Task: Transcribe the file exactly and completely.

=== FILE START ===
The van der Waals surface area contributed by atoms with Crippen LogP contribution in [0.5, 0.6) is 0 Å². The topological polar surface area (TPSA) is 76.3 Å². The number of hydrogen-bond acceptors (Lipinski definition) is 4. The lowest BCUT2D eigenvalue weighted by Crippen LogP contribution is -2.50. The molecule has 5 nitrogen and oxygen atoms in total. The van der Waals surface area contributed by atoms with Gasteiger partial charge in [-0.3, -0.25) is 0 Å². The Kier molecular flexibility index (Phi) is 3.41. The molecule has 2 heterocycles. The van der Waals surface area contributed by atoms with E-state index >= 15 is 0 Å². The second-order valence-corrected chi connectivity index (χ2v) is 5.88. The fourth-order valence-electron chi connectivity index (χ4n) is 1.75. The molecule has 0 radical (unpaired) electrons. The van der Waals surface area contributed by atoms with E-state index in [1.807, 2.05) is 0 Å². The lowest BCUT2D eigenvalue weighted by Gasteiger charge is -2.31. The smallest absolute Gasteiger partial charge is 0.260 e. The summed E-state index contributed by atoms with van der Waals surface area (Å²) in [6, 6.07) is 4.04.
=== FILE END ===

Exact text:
The van der Waals surface area contributed by atoms with Crippen LogP contribution in [0.5, 0.6) is 0 Å². The topological polar surface area (TPSA) is 76.3 Å². The number of hydrogen-bond acceptors (Lipinski definition) is 4. The lowest BCUT2D eigenvalue weighted by Crippen LogP contribution is -2.50. The molecule has 5 nitrogen and oxygen atoms in total. The van der Waals surface area contributed by atoms with Gasteiger partial charge in [-0.3, -0.25) is 0 Å². The Kier molecular flexibility index (Phi) is 3.41. The molecule has 2 heterocycles. The van der Waals surface area contributed by atoms with E-state index >= 15 is 0 Å². The second-order valence-corrected chi connectivity index (χ2v) is 5.88. The fourth-order valence-electron chi connectivity index (χ4n) is 1.75. The molecule has 0 radical (unpaired) electrons. The van der Waals surface area contributed by atoms with E-state index in [1.807, 2.05) is 0 Å². The lowest BCUT2D eigenvalue weighted by Gasteiger charge is -2.31. The smallest absolute Gasteiger partial charge is 0.260 e. The summed E-state index contributed by atoms with van der Waals surface area (Å²) in [6, 6.07) is 4.04.